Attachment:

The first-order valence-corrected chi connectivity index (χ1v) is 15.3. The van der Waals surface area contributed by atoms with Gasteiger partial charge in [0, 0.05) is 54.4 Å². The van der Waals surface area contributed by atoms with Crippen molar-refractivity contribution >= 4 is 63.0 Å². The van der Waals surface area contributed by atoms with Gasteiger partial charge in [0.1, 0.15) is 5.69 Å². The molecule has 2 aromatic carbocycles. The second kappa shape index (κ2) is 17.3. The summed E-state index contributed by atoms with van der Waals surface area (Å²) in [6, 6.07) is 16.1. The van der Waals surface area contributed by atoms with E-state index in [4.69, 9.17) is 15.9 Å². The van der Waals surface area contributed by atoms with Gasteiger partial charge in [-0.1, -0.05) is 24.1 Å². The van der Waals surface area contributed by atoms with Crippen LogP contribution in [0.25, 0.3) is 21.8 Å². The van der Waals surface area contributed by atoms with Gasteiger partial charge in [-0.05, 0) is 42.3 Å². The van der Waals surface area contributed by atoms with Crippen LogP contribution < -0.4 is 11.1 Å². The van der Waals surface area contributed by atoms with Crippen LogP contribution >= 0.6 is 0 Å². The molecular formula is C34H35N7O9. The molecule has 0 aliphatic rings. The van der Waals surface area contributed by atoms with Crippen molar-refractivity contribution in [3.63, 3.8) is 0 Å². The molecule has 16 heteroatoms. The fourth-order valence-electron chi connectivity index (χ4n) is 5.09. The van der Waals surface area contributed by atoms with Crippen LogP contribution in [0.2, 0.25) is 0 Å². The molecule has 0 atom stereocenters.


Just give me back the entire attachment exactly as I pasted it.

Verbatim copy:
The first-order valence-corrected chi connectivity index (χ1v) is 15.3. The van der Waals surface area contributed by atoms with Gasteiger partial charge in [0, 0.05) is 54.4 Å². The van der Waals surface area contributed by atoms with Crippen molar-refractivity contribution >= 4 is 63.0 Å². The van der Waals surface area contributed by atoms with Gasteiger partial charge in [0.1, 0.15) is 5.69 Å². The molecule has 2 aromatic carbocycles. The second kappa shape index (κ2) is 17.3. The summed E-state index contributed by atoms with van der Waals surface area (Å²) in [6, 6.07) is 16.1. The van der Waals surface area contributed by atoms with E-state index in [4.69, 9.17) is 15.9 Å². The van der Waals surface area contributed by atoms with Gasteiger partial charge in [-0.1, -0.05) is 24.1 Å². The van der Waals surface area contributed by atoms with Crippen LogP contribution in [0.25, 0.3) is 21.8 Å². The van der Waals surface area contributed by atoms with Gasteiger partial charge in [-0.05, 0) is 42.3 Å². The van der Waals surface area contributed by atoms with Crippen LogP contribution < -0.4 is 11.1 Å². The van der Waals surface area contributed by atoms with Crippen LogP contribution >= 0.6 is 0 Å². The molecular formula is C34H35N7O9. The molecule has 0 aliphatic rings. The van der Waals surface area contributed by atoms with Crippen molar-refractivity contribution in [3.63, 3.8) is 0 Å². The molecule has 16 heteroatoms. The fourth-order valence-electron chi connectivity index (χ4n) is 5.09. The van der Waals surface area contributed by atoms with Crippen LogP contribution in [0.2, 0.25) is 0 Å². The molecule has 0 atom stereocenters.